The toxicity of the AIG name is obviously not lost on Roth—for the past several months the company has been referring to itself simply as “The Advisor Group.” Although it is not yet known what the company brand will look like after its makeover, Roth says it is almost certain that the initials AIG will be permanently dropped.
That would appear to be a smart move, as some observers think that any line that can be traced from the broker-dealers back to its controversial parent company is troubling. Bill Bergman, chief analyst for AIG at Morningstar, says that although there are some positive things happening at the company, such as the solidifying of its leadership, it’s unclear whether the stain of the past year can ever be completely lifted.
“Inherently the brand’s been damaged and I don’t know how long it’s going to take to recover,” Bergman says. “You watch kids walk around in soccer jerseys with AIG on them and all you can think about is how we’ve had the worst financial meltdown since the Great Depression and they were central to it. The brand is important.”
Roth says the network brand “should reflect our strength and economies of scale. Our broker-dealers are each unique and each have a small broker-dealer feeling, but at a network level, we can provide financial advisors with products, services and support that only a large network can.”
Everyone who was interviewed for this article—both at the corporate and advisor levels—insists that the AIG name never figured prominently in their marketing, even before the crisis. Advisors say that for the most part, it’s been business as usual.
“September [of 2008] was a pretty intense time in the eye of the storm,” says Michael Cullen, a principal of Cullen Financial Advisors in San Francisco, who uses SagePoint Financial as his broker-dealer. “But if you’ve done the right job in positioning yourself with your clients, this really is something you can put to bed pretty quickly.”
As AIG’s situation went from bad to worse, Cullen immediately sent out a letter to his clients reminding them that they weren’t a client of AIG or AIG Advisor Group. In fact, Cullen noted that his firm was the only entity that was a client of AIG or of any of its affiliates. The firestorm occurring at the parent level, he assured clients, would have no impact on their business with him.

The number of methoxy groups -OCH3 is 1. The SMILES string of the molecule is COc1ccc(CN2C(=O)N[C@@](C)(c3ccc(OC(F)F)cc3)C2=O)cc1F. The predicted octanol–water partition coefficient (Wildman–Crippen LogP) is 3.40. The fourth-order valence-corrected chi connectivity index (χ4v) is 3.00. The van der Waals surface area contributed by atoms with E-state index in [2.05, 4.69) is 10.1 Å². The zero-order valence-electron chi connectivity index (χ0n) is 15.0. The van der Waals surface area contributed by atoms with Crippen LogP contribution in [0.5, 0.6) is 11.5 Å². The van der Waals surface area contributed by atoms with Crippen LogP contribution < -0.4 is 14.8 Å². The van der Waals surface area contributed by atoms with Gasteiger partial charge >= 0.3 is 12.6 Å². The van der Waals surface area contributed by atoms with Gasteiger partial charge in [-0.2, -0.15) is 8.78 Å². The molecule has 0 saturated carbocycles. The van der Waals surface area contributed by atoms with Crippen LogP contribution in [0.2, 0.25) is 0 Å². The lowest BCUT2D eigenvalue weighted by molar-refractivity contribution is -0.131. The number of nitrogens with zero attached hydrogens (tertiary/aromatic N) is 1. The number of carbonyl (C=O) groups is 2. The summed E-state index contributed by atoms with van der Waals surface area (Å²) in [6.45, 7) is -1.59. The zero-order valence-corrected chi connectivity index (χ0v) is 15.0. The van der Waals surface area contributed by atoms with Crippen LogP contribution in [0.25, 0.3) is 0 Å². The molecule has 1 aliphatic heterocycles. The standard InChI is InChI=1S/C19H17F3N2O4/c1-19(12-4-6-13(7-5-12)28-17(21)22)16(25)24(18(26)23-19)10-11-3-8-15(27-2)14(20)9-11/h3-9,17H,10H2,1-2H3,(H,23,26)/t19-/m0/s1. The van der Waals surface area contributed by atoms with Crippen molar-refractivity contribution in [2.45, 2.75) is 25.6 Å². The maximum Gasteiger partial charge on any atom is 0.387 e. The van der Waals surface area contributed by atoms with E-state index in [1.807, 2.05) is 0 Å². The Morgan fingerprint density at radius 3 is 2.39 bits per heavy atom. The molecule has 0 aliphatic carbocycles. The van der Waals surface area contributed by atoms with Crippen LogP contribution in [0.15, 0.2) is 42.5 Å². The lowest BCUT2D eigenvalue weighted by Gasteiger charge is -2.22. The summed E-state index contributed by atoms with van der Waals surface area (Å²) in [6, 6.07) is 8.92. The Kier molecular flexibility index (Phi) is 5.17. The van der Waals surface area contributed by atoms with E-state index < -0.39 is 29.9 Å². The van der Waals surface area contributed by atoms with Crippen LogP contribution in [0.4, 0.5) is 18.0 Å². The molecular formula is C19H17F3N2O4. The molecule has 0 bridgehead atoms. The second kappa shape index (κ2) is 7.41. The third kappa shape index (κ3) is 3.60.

“I would say to any advisor whether they’re in the AIG network or LPL or whoever to let it be a cautionary warning to you to position yourself appropriately and sell yourself to the client. Don’t sell your broker-dealer,” Cullen says. “You’re the person whose advice they’re buying.”
Closure And ClarityOn the flip side, however, the presence of Benmosche, a former rival at MetLife, has been pronounced in more ways than one since he was named president and CEO of AIG on Aug. 10. A born-and-bred New Yorker, Benmosche’s reputation for blunt talk is well known in the industry. “Benmosche is a bull in a China store. He says what he wants to say and he really doesn’t have any filters on the repercussions,” says Jonathan Henschen, president of Henschen & Associates, a Minnesota-based recruitment firm.
Sure enough, shortly after taking the helm of AIG, Benmosche lashed out at New York Attorney General Andrew Cuomo’s criticism of AIG’s bonus plans in March, saying he “doesn’t deserve to be in government.” He later apologized for the comment, but according to a report in The Wall Street Journal, AIG board members planned on discussing how to better manage him during a board retreat in mid-September.
From the perspective of many in the AIG Advisor Group, however, Benmosche’s presence has been rejuvenating. Roth and most of his senior management team have known him for about 20 years through business dealings. In fact, Roth asserts that Benmosche understands the life and retirement services industry, and the broker-dealer industry, as well as any other executive in the field.
“He knew our business because he competed with us in his MetLife days,” Roth says. “He had acquired businesses like ours. He has a very high level of respect for financial advisors.”
More than anything, perhaps, Benmosche has brought what Roth refers to as “clarity” to the company. Within four days of being hired he called off the proposed sale that had left the advisor group, its broker-dealers and the reps in limbo for nearly a year. According to Roth, there was no shortage of buyers for the group and almost all of them were private equity firms. The interested buyers were “very well-respected firms” with a deep knowledge of financial services and an understanding of distribution, Roth says. The sale was so close to happening that senior management at the advisor group was busy helping the potential suitors understand the ins and outs of the business.